of war, treasurer of the colony, and sometimes agent or attorney for the government. He married a daughter of W. Collier. His son, Edward, was representative in 1690, and also in 1692, after the charter of William and Mary. Samuel Seabury, John Tracy, John Wadsworth, and Seth Arnold were also representatives from Duxbury, about the years 1680-1691. The descendants of Wadsworth remain. The name of Seabury is extinct there. Some of the family went to Connecticut and their descendants are still there. Arnold was son of the minister of Marshfield, and Holmes was a son of Rev. Mr. Holmes of Duxbury, who succeeded Mr. R. Partrich, (who came in 1637, and died in 1658,) as pastor of the church in Duxbury. Mr. Holmes was the minister here only for a few years. After him came Mr. Wiswall, who was employed as agent for the colony in England, about 1690; and also officiated as teacher of youth, as well as pastor of the church.

I add the following facts, though of a miscellaneous nature, as they serve further to describe the circumstances of the pilgrims.-In 1632, "cattle were much increased, and corn fields were required to be enclosed." [This relates to all the settlements.]

In 1633, a tax was laid on all the inhabitants in the colony, as follows: W. Bradford, £1. 7; E. Winslow, £2.5; M. Standish, £0. 18; W. Brewster, £1. 7; J. Alden, £1. 4; W. Collier, £2. 5; J. Howland, £1.4; Jona. Brewster, £1. 4; F. Sprague, £0. 18; P. Delano, £0. 18; W. Bassett, £1. 7; R. Church, £1. 7, &c.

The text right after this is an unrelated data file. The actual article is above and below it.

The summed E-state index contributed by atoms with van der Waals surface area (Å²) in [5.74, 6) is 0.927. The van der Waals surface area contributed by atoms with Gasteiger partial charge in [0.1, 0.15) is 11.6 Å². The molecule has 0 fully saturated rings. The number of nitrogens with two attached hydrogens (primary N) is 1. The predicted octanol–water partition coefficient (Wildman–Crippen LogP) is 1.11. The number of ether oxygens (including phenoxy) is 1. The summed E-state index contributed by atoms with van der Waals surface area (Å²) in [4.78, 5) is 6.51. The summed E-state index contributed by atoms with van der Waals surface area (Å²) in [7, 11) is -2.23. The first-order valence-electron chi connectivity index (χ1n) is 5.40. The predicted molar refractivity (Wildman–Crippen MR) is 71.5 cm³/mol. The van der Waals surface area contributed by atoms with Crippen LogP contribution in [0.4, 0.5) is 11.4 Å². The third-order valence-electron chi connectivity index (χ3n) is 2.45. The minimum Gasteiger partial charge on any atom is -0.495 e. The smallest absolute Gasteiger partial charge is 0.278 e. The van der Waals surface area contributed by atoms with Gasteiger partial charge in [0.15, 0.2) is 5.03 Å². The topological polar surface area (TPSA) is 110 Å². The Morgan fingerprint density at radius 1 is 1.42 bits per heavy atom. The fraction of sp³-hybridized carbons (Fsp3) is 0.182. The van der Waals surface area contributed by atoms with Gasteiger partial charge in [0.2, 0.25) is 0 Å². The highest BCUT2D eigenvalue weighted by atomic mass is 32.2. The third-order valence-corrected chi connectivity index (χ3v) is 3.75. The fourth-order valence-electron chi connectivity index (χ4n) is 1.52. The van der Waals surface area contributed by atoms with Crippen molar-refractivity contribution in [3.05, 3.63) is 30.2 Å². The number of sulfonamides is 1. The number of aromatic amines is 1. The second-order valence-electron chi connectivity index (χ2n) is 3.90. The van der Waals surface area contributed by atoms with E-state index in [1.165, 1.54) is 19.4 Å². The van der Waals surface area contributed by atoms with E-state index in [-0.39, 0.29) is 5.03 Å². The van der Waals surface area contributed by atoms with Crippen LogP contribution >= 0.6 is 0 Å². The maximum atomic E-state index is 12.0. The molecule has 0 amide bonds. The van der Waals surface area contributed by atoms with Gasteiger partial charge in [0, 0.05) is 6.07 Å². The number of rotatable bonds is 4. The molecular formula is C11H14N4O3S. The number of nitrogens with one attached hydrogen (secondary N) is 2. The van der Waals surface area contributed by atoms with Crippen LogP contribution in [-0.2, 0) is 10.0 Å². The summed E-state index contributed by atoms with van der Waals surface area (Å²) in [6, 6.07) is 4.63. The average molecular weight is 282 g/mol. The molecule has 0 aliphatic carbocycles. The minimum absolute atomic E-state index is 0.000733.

In 1638, an annual fair was allowed in Duxbury for cattle and other commodities.

In 1636, the Court recognizing the compact signed in Cape Harbour in 1620, and referring to the charter from Charles I. in 1629, by a publick act "claimed all the privileges and rights of free-born subjects of England."

In 1634, "a palisado was ordered to be made beyond the creek at Eagle's Nest, where Standish, Brewster and Paybody lived."

In 1641, George Soule was fined for attending Quaker meeting. Samuel Eaton and Goodwife Hall presented for mixed dancing. A. Sampson presented for striking J. Washburn in the meeting-house on the Lord's day. N. Bassett and J. Prior presented for disturbing the church and publick worship. F. Sprague fined for selling wine contrary to order of Court. Edward Hunt presented (1650) for shooting a deer on the Sabbath. G. Russel presented for not attending publick worship. In 1643, the men able to bear arms, from 16 to 60, were 76. One was John Alden, Jun., probably then 17 or 18; one was W. Brewster, grandson of the first Mr. Brewster. The list of freemen in 1645, is as follows, in part: Wm. Collier, John Alden, R. Partrich, E. Chandler, C. Wadsworth, H. Howland, S. Nash, E. Mitchell, P. Delano, H. Sampson, C. Southworth, M. Simons, F. Sprague, &c.